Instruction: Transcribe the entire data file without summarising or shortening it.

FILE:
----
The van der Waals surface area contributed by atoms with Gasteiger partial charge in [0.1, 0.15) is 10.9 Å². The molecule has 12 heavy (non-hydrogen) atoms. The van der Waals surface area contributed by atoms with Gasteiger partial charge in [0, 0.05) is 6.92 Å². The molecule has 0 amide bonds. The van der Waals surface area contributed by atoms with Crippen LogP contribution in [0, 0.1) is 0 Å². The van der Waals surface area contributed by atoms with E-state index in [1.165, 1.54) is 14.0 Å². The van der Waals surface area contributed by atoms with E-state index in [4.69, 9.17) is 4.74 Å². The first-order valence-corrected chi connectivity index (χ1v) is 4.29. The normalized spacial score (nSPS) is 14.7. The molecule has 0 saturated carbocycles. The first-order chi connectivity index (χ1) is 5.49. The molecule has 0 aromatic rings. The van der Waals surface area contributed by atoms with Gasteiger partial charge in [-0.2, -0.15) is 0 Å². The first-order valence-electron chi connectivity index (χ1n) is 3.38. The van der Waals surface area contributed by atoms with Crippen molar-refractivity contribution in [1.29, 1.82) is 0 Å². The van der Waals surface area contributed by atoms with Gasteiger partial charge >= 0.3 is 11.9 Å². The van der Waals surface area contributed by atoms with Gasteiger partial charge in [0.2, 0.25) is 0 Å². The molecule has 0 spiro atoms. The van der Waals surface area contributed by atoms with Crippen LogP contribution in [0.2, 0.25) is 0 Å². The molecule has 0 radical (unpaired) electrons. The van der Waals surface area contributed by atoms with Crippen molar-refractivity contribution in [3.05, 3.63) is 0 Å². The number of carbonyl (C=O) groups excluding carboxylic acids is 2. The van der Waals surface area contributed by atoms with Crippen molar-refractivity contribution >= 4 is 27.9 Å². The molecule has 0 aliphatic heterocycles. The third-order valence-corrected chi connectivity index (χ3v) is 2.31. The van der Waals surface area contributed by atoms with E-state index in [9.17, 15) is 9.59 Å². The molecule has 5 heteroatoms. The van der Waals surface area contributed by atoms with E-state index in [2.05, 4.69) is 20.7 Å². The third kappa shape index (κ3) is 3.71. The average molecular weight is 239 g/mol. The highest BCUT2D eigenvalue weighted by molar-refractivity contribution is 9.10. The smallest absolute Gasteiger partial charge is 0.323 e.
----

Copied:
The van der Waals surface area contributed by atoms with Gasteiger partial charge in [0.1, 0.15) is 10.9 Å². The molecule has 12 heavy (non-hydrogen) atoms. The van der Waals surface area contributed by atoms with Gasteiger partial charge in [0, 0.05) is 6.92 Å². The molecule has 0 amide bonds. The van der Waals surface area contributed by atoms with Crippen LogP contribution in [0, 0.1) is 0 Å². The van der Waals surface area contributed by atoms with E-state index in [1.165, 1.54) is 14.0 Å². The van der Waals surface area contributed by atoms with E-state index in [4.69, 9.17) is 4.74 Å². The first-order valence-corrected chi connectivity index (χ1v) is 4.29. The normalized spacial score (nSPS) is 14.7. The molecule has 0 saturated carbocycles. The first-order chi connectivity index (χ1) is 5.49. The molecule has 0 aromatic rings. The van der Waals surface area contributed by atoms with Gasteiger partial charge in [-0.2, -0.15) is 0 Å². The first-order valence-electron chi connectivity index (χ1n) is 3.38. The van der Waals surface area contributed by atoms with Crippen molar-refractivity contribution in [1.29, 1.82) is 0 Å². The van der Waals surface area contributed by atoms with Gasteiger partial charge >= 0.3 is 11.9 Å². The van der Waals surface area contributed by atoms with Gasteiger partial charge in [0.2, 0.25) is 0 Å². The molecule has 0 spiro atoms. The van der Waals surface area contributed by atoms with Crippen LogP contribution in [0.2, 0.25) is 0 Å². The molecule has 0 radical (unpaired) electrons. The van der Waals surface area contributed by atoms with Crippen molar-refractivity contribution in [3.05, 3.63) is 0 Å². The number of carbonyl (C=O) groups excluding carboxylic acids is 2. The van der Waals surface area contributed by atoms with Crippen molar-refractivity contribution >= 4 is 27.9 Å². The molecule has 0 aliphatic heterocycles. The third-order valence-corrected chi connectivity index (χ3v) is 2.31. The van der Waals surface area contributed by atoms with E-state index in [9.17, 15) is 9.59 Å². The molecule has 5 heteroatoms. The van der Waals surface area contributed by atoms with E-state index in [2.05, 4.69) is 20.7 Å². The third kappa shape index (κ3) is 3.71. The average molecular weight is 239 g/mol. The highest BCUT2D eigenvalue weighted by molar-refractivity contribution is 9.10. The smallest absolute Gasteiger partial charge is 0.323 e.